- Office of Attorney General Maura Healey
Media Contact for Ag Healey’s Office Receives 30 Initiative Petitions Proposing 28 Laws and 2 Constitutional Amendments
BOSTON — Meeting today’s 5 p.m. deadline, 21 groups filed 30 initiative petitions for proposed laws or constitutional amendments with Attorney General Maura Healey’s Office. Of the 30 petitions, 28 are proposed laws for the 2022 ballot and two are constitutional amendments for the 2024 ballot. The petitions are available on the AG’s website.
Today’s filing deadline starts the process for proposed laws and constitutional amendments to appear on the statewide election ballot. As provided in the state constitution, the AG’s Office will review whether the initiative petitions meet certain constitutional requirements to be filed with the Secretary of State. Certification decisions are expected to be released on September 1. For more information on the process, please visit the AG’s website.
The personal policy views of the Attorney General or any members of her office play no role in the certification decisions. AG Healey welcomes public input on whether a petition meets the constitutional requirements for certification, and those who are interested in submitting written comments can email firstname.lastname@example.org.
Following certification, proponents of proposed laws are required to gather and file the signatures of 80,239 registered voters by December 1. Once these signatures are collected, the proposal is sent to the state Legislature in January 2022 to enact before the first Wednesday in May 2022. If the Legislature fails to enact the proposal, proponents must gather an additional 13,374 signatures from registered voters by the first Wednesday in July 2022 to place the initiative on the November 2022 ballot.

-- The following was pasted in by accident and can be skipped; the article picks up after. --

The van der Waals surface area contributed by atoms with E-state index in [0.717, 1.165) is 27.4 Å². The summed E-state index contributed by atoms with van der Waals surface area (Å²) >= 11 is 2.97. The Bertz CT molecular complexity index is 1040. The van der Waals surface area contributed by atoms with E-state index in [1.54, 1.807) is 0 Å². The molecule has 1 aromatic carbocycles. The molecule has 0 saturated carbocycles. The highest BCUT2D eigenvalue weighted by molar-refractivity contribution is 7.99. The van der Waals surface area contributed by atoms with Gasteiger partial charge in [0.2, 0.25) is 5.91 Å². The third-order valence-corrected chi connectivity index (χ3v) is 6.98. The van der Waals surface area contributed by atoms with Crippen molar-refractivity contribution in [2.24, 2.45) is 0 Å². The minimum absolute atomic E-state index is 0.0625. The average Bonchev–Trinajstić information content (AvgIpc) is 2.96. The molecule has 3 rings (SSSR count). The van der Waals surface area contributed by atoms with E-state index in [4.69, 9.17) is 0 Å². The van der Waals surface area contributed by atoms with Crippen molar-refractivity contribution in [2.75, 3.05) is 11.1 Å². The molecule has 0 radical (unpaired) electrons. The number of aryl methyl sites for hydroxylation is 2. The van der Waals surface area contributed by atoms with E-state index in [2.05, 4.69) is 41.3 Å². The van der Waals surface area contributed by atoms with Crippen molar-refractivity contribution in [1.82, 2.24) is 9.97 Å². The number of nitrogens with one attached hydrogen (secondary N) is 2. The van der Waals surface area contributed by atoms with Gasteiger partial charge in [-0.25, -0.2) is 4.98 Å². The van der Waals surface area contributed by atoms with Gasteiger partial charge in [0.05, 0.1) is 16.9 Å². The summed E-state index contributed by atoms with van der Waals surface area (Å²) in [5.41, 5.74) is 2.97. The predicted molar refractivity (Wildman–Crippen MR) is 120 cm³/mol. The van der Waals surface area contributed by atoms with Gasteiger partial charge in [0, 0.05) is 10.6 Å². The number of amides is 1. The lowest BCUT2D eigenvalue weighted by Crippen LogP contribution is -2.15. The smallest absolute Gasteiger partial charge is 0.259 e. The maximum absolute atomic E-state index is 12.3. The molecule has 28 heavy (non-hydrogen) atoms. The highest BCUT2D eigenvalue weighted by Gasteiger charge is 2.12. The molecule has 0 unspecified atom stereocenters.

The process for proposed constitutional amendments is different, requiring approval by at least 25 percent of two joint sessions of the Legislature before appearing on the November 2024 ballot.
The Massachusetts Constitution requires that proposed initiatives be in proper form for submission to voters, not be substantially the same as any measure on the ballot in either of the two preceding statewide elections, contain only subjects that are related to each other or mutually dependent, and not involve a narrow set of subjects that are specifically excluded from the ballot initiative process by the Massachusetts Constitution.
For example, a petition cannot be approved if it relates to religion, religious practices, or religious institutions; the powers, creation, or abolition of the courts; the appointment, compensation, or tenure of judges; a specific appropriation of funds from the state treasury; or if it infringes on other protected constitutional rights, such as trial by jury, freedom of the press and freedom of speech.
Voters who take issue with the Attorney General’s certification decisions can ask the Supreme Judicial Court for a review.